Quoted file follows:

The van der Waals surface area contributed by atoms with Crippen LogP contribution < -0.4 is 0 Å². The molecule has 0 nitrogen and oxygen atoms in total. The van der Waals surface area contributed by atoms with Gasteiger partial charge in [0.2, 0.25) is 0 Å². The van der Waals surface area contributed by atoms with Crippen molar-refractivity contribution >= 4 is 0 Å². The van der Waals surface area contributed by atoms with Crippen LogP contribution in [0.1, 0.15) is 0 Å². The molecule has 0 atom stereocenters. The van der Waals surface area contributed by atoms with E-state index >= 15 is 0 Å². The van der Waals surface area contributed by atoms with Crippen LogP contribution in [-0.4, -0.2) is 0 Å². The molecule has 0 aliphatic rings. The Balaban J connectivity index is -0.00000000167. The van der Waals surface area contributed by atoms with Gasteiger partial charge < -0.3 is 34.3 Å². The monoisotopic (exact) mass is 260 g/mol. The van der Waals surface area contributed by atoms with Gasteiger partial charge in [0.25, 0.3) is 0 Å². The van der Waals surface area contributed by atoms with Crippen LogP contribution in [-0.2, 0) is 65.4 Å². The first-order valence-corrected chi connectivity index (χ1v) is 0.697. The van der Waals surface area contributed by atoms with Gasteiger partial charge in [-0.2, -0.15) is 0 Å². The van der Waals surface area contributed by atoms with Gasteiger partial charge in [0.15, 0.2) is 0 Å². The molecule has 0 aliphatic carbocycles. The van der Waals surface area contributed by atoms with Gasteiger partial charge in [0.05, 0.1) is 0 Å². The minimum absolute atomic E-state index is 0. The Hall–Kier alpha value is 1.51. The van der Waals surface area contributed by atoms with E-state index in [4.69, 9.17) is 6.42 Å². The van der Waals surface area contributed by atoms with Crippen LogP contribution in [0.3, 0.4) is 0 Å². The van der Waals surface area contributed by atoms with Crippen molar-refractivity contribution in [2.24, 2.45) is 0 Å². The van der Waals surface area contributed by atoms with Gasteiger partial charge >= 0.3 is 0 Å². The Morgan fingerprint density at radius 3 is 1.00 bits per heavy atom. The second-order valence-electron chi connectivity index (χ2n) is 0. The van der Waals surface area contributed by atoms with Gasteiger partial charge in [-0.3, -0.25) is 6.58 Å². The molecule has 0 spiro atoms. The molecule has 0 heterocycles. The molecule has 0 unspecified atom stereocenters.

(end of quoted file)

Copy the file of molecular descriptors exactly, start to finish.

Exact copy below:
The van der Waals surface area contributed by atoms with Crippen LogP contribution < -0.4 is 0 Å². The molecule has 0 nitrogen and oxygen atoms in total. The van der Waals surface area contributed by atoms with Gasteiger partial charge in [0.2, 0.25) is 0 Å². The van der Waals surface area contributed by atoms with Crippen molar-refractivity contribution >= 4 is 0 Å². The van der Waals surface area contributed by atoms with Crippen LogP contribution in [0.1, 0.15) is 0 Å². The molecule has 0 atom stereocenters. The van der Waals surface area contributed by atoms with E-state index >= 15 is 0 Å². The van der Waals surface area contributed by atoms with Crippen LogP contribution in [-0.4, -0.2) is 0 Å². The molecule has 0 aliphatic rings. The Balaban J connectivity index is -0.00000000167. The van der Waals surface area contributed by atoms with Gasteiger partial charge < -0.3 is 34.3 Å². The monoisotopic (exact) mass is 260 g/mol. The van der Waals surface area contributed by atoms with Gasteiger partial charge in [0.25, 0.3) is 0 Å². The van der Waals surface area contributed by atoms with Crippen LogP contribution in [-0.2, 0) is 65.4 Å². The first-order valence-corrected chi connectivity index (χ1v) is 0.697. The van der Waals surface area contributed by atoms with Gasteiger partial charge in [-0.2, -0.15) is 0 Å². The van der Waals surface area contributed by atoms with Gasteiger partial charge in [0.15, 0.2) is 0 Å². The molecule has 0 aliphatic carbocycles. The van der Waals surface area contributed by atoms with Gasteiger partial charge in [0.05, 0.1) is 0 Å². The minimum absolute atomic E-state index is 0. The Hall–Kier alpha value is 1.51. The van der Waals surface area contributed by atoms with E-state index in [4.69, 9.17) is 6.42 Å². The van der Waals surface area contributed by atoms with Crippen LogP contribution in [0.3, 0.4) is 0 Å². The van der Waals surface area contributed by atoms with Crippen molar-refractivity contribution in [2.24, 2.45) is 0 Å². The van der Waals surface area contributed by atoms with Gasteiger partial charge >= 0.3 is 0 Å². The Morgan fingerprint density at radius 3 is 1.00 bits per heavy atom. The second-order valence-electron chi connectivity index (χ2n) is 0. The van der Waals surface area contributed by atoms with Gasteiger partial charge in [-0.3, -0.25) is 6.58 Å². The molecule has 0 spiro atoms. The molecule has 0 heterocycles. The molecule has 0 unspecified atom stereocenters.